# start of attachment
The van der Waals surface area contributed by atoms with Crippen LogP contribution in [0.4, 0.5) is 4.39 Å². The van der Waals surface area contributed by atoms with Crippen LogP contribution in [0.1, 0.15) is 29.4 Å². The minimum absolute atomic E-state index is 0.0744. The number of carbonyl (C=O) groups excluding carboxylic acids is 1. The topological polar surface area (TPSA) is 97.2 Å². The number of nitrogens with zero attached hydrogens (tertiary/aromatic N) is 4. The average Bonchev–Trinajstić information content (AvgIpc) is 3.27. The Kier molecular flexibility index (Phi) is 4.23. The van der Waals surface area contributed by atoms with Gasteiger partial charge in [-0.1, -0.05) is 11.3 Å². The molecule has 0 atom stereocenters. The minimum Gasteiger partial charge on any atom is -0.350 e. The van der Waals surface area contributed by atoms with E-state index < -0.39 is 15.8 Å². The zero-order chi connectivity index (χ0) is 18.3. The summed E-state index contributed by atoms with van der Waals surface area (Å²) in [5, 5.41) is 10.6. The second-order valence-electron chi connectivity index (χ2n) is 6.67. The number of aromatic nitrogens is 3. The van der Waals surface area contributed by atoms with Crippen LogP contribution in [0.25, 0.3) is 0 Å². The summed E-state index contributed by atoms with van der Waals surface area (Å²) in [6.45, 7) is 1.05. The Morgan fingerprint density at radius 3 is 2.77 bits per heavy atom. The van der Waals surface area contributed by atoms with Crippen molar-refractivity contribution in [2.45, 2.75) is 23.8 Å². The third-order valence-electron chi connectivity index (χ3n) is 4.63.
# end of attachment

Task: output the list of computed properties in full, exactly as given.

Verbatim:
The van der Waals surface area contributed by atoms with Crippen LogP contribution in [0.4, 0.5) is 4.39 Å². The van der Waals surface area contributed by atoms with Crippen LogP contribution in [0.1, 0.15) is 29.4 Å². The minimum absolute atomic E-state index is 0.0744. The number of carbonyl (C=O) groups excluding carboxylic acids is 1. The topological polar surface area (TPSA) is 97.2 Å². The number of nitrogens with zero attached hydrogens (tertiary/aromatic N) is 4. The average Bonchev–Trinajstić information content (AvgIpc) is 3.27. The Kier molecular flexibility index (Phi) is 4.23. The van der Waals surface area contributed by atoms with Gasteiger partial charge in [-0.1, -0.05) is 11.3 Å². The molecule has 0 atom stereocenters. The minimum Gasteiger partial charge on any atom is -0.350 e. The van der Waals surface area contributed by atoms with E-state index < -0.39 is 15.8 Å². The zero-order chi connectivity index (χ0) is 18.3. The summed E-state index contributed by atoms with van der Waals surface area (Å²) in [5, 5.41) is 10.6. The second-order valence-electron chi connectivity index (χ2n) is 6.67. The number of aromatic nitrogens is 3. The van der Waals surface area contributed by atoms with Crippen LogP contribution in [0.25, 0.3) is 0 Å². The summed E-state index contributed by atoms with van der Waals surface area (Å²) in [6.45, 7) is 1.05. The Morgan fingerprint density at radius 3 is 2.77 bits per heavy atom. The van der Waals surface area contributed by atoms with Crippen molar-refractivity contribution in [2.45, 2.75) is 23.8 Å². The third-order valence-electron chi connectivity index (χ3n) is 4.63.